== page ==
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Old 20th February 2011, 01:33 PM   #251
qusp is offline qusp  Australia
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yeah i mentioned those, imo they are te best option on the market at the moment when it comes to steppers. did you buy it direct or through pcx? pcx has the option of using zfoil shunt resistors which is cool, though easy enough to do yourself. so as you are se, you just went with a stereo model yes? shunt or series? and heres an interesting question, will you actually recieve the model you ordered? have they sorted their development phase out? i prefer the look of the old model, but this one is still very cool. i would be buying the shunt version and breaking out a few ASMP smd zfoils for the shunt resistors. at least from pcx they tell you what is in stock
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Old 20th February 2011, 01:50 PM   #252
opc is offline opc  Canada
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jdkJake,

That's exactly the stepped attenuator I was thinking of! They were from Poland, but I couldn't for the life of me remember what the name of the company was.

I think I'll actually be ordering one of those just to have around. They're beautifully made, and as you said, the more steps, the better with stepped attenuators.

I wonder if they would do a ladder type balanced attenuator with the 8-pole version?

Cheers,
Owen
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Old 20th February 2011, 02:32 PM   #253
IanAS is offline IanAS  England
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They have two resistors in the signal path.

That's one two many.

Plus doubling the copper track, solder, contacts.

In about 1996 I made one for a friend with just one series Vishay and a bunch of switched shunt resistors; Vishay VSH.

I used a Shallco switch I bought from Michael Percy. IIRC, guaranteed for 25 years, 2mOhms contact resistance, 10 amps. Solid silver alloy, not plated, silver greased.

I eventually found that even a switch that good was not good enough and I just used one single volume level with a Vishay series and shunt in the leads at the amplifier end.

Audio Synthesis used this Shallco switch in their 'Passion' passives.

I do have a volume control now, it's software I presume, in windows or in maybe the the CMedia DSP on the Auzentech PC sound card. It seems to have no degradation in sound quality. I have a 32 bit resampler that can be used as an adjunct to Winamp specially to set the volume, but with the system as it currently is, I can't tell any difference with it on or off.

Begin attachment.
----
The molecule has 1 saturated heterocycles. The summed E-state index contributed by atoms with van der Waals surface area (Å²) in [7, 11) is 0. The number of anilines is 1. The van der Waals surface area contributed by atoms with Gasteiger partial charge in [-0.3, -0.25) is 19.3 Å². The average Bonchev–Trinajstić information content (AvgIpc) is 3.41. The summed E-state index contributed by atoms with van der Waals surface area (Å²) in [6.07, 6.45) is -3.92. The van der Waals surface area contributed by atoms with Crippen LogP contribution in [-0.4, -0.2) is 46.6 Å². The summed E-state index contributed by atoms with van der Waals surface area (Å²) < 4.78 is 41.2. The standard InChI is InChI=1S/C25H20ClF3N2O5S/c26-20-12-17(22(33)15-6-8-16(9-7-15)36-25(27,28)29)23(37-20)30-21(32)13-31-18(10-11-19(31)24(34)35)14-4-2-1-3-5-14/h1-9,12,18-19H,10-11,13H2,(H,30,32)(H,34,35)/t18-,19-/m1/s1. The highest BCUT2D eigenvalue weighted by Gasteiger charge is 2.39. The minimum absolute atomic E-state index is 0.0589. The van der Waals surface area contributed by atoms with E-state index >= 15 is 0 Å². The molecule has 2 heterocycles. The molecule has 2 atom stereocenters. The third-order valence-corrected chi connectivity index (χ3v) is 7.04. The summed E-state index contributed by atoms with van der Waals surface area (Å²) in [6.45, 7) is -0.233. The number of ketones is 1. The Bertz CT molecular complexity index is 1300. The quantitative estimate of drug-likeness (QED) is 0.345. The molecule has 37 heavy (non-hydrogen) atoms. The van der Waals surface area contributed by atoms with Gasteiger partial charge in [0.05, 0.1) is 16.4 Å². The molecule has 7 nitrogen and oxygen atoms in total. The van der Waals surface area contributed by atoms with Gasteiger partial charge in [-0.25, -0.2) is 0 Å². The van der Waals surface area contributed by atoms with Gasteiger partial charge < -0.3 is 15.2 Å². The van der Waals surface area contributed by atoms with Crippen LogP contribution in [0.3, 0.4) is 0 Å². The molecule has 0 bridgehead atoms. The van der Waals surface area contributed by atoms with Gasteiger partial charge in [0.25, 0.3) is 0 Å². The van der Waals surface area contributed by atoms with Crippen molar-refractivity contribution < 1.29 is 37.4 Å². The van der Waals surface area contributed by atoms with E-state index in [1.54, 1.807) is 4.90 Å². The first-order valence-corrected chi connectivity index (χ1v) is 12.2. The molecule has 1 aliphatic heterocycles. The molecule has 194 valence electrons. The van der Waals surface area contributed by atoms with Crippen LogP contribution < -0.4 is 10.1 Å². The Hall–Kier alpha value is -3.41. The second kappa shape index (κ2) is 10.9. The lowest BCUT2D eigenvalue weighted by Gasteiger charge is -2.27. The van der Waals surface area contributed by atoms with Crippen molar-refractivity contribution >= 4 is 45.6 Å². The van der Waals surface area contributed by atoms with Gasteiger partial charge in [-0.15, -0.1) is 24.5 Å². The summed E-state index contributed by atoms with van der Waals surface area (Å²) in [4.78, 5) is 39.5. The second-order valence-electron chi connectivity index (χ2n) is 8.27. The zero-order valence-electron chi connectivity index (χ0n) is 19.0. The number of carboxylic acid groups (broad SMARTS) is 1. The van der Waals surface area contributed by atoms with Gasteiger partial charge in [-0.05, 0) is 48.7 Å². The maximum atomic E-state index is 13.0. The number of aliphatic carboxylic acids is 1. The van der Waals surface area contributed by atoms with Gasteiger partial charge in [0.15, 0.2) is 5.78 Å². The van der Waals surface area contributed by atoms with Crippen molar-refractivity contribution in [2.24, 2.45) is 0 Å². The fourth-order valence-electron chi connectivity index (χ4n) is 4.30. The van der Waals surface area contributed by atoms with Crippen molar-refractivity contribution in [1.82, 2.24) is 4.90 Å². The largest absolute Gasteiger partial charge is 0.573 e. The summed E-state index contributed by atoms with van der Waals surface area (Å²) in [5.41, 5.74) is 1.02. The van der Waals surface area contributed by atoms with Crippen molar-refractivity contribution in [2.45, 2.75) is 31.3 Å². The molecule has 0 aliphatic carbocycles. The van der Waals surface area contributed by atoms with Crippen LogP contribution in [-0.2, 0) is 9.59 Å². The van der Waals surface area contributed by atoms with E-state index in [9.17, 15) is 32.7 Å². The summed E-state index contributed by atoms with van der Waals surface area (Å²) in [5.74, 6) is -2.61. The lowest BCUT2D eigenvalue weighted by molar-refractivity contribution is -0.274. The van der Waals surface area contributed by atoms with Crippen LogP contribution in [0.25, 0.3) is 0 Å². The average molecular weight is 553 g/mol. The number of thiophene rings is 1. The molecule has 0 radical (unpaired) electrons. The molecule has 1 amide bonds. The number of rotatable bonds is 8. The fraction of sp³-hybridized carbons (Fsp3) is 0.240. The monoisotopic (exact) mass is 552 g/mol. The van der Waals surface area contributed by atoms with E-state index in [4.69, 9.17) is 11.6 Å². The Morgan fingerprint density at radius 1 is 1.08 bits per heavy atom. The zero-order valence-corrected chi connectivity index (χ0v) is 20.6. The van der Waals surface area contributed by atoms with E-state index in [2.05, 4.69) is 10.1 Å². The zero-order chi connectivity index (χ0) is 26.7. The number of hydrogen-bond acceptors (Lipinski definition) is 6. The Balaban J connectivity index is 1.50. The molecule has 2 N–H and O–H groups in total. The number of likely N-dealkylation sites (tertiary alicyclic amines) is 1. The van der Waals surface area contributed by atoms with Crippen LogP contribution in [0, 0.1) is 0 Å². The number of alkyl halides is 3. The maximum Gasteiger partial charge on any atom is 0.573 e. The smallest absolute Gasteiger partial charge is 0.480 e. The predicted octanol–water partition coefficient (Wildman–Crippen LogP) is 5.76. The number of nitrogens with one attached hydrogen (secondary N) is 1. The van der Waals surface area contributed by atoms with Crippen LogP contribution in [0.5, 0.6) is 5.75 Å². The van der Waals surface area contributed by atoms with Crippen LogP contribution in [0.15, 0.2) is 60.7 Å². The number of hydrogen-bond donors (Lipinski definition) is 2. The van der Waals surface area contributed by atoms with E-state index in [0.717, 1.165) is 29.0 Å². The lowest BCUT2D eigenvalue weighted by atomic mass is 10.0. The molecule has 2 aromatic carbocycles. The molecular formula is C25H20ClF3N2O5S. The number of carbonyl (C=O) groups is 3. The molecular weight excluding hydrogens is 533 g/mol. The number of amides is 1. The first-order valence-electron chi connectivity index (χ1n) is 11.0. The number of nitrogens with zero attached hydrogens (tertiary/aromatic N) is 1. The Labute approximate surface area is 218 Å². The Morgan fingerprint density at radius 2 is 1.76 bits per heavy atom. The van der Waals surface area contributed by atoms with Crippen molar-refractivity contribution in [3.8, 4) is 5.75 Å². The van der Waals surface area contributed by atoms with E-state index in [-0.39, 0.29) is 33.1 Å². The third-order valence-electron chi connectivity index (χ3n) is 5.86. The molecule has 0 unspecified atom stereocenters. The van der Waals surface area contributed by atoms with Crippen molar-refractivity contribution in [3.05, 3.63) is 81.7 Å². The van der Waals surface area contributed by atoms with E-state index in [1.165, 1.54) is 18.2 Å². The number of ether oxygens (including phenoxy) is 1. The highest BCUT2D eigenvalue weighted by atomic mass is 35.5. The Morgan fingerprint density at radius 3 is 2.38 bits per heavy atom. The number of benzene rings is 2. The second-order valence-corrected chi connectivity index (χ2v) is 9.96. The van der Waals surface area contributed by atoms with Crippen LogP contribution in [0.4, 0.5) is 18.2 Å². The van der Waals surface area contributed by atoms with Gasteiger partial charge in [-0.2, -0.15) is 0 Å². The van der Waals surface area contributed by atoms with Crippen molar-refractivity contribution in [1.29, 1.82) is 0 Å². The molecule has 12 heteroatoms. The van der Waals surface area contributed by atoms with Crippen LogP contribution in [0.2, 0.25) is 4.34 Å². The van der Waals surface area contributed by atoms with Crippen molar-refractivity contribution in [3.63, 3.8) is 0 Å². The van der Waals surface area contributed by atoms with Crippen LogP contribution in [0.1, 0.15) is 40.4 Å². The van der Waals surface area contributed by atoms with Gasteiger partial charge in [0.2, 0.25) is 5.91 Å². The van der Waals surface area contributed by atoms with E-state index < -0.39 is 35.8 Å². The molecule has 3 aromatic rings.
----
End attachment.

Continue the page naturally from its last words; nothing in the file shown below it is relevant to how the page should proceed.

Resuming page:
Last edited by IanAS; 20th February 2011 at 02:59 PM.
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Old 20th February 2011, 11:34 PM   #254
jdkJake is offline jdkJake  United States
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Quote:
Originally Posted by qusp View Post
yeah i mentioned those, imo they are te best option on the market at the moment when it comes to steppers. did you buy it direct or through pcx? pcx has the option of using zfoil shunt resistors which is cool, though easy enough to do yourself. so as you are se, you just went with a stereo model yes? shunt or series? and heres an interesting question, will you actually recieve the model you ordered? have they sorted their development phase out? i prefer the look of the old model, but this one is still very cool. i would be buying the shunt version and breaking out a few ASMP smd zfoils for the shunt resistors. at least from pcx they tell you what is in stock
I bought it direct. Communications with Arek of Khozmo was excellent. He was very prompt answering email and answered all of my questions. I have not received the part yet, but, so far, the experience has been fine. Heck, I haven't received my "Wire" kit yet, so, I guess I will see who is faster; Canadian Post or Poland Post. For the record, Canada had a head start.

BTW, I specifically requested the SMD model shown on the web page I linked in my previous post. They still offer the other model, which, is far more configurable in terms of resistor-brand choices:

High Quality Audio & Industrial Attenuators

Again, I went with the SMD version as it felt more appropriate for this amp design. They will custom configure a part to your specifications, you just need to ask. It appears they build to order anyway, so, I cannot see it taking much longer unless any custom/unique parts have to be acquired. I went for the stereo version at 50K. It is a series resistor into a ladder shunt to determine the final attenuation value.

Quote:
Originally Posted by opc View Post
I wonder if they would do a ladder type balanced attenuator with the 8-pole version?
They might. Drop them an email. Arek is pretty easy to deal with and respond quickly (at least he did with me).

Quote:
Originally Posted by IanAS View Post
They have two resistors in the signal path.

That's one two many.